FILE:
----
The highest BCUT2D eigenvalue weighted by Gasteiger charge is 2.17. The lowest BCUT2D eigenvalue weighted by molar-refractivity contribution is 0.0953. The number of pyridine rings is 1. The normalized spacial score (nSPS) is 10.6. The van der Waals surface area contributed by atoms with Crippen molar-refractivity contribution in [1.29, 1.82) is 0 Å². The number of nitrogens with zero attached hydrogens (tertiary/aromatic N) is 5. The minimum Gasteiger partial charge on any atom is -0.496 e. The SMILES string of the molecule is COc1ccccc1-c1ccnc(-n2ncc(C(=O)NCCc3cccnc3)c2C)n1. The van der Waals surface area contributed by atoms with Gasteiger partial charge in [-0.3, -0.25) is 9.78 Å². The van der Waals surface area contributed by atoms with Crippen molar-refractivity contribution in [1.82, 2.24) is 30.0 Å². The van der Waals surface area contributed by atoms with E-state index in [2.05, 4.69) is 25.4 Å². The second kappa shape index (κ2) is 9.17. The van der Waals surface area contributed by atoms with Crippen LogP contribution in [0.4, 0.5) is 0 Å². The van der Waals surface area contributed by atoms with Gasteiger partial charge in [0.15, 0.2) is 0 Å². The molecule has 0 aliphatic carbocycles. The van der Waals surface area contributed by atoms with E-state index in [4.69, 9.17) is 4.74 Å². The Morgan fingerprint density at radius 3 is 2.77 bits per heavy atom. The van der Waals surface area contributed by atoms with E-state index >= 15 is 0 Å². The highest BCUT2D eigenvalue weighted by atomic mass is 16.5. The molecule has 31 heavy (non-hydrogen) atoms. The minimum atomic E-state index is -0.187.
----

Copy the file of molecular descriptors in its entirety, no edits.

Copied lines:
The highest BCUT2D eigenvalue weighted by Gasteiger charge is 2.17. The lowest BCUT2D eigenvalue weighted by molar-refractivity contribution is 0.0953. The number of pyridine rings is 1. The normalized spacial score (nSPS) is 10.6. The van der Waals surface area contributed by atoms with Crippen molar-refractivity contribution in [1.29, 1.82) is 0 Å². The number of nitrogens with zero attached hydrogens (tertiary/aromatic N) is 5. The minimum Gasteiger partial charge on any atom is -0.496 e. The SMILES string of the molecule is COc1ccccc1-c1ccnc(-n2ncc(C(=O)NCCc3cccnc3)c2C)n1. The van der Waals surface area contributed by atoms with Gasteiger partial charge in [-0.3, -0.25) is 9.78 Å². The van der Waals surface area contributed by atoms with Crippen molar-refractivity contribution in [1.82, 2.24) is 30.0 Å². The van der Waals surface area contributed by atoms with E-state index in [2.05, 4.69) is 25.4 Å². The second kappa shape index (κ2) is 9.17. The van der Waals surface area contributed by atoms with Crippen LogP contribution in [0.4, 0.5) is 0 Å². The van der Waals surface area contributed by atoms with Gasteiger partial charge in [0.15, 0.2) is 0 Å². The molecule has 0 aliphatic carbocycles. The van der Waals surface area contributed by atoms with E-state index in [4.69, 9.17) is 4.74 Å². The Morgan fingerprint density at radius 3 is 2.77 bits per heavy atom. The van der Waals surface area contributed by atoms with E-state index >= 15 is 0 Å². The highest BCUT2D eigenvalue weighted by atomic mass is 16.5. The molecule has 31 heavy (non-hydrogen) atoms. The minimum atomic E-state index is -0.187.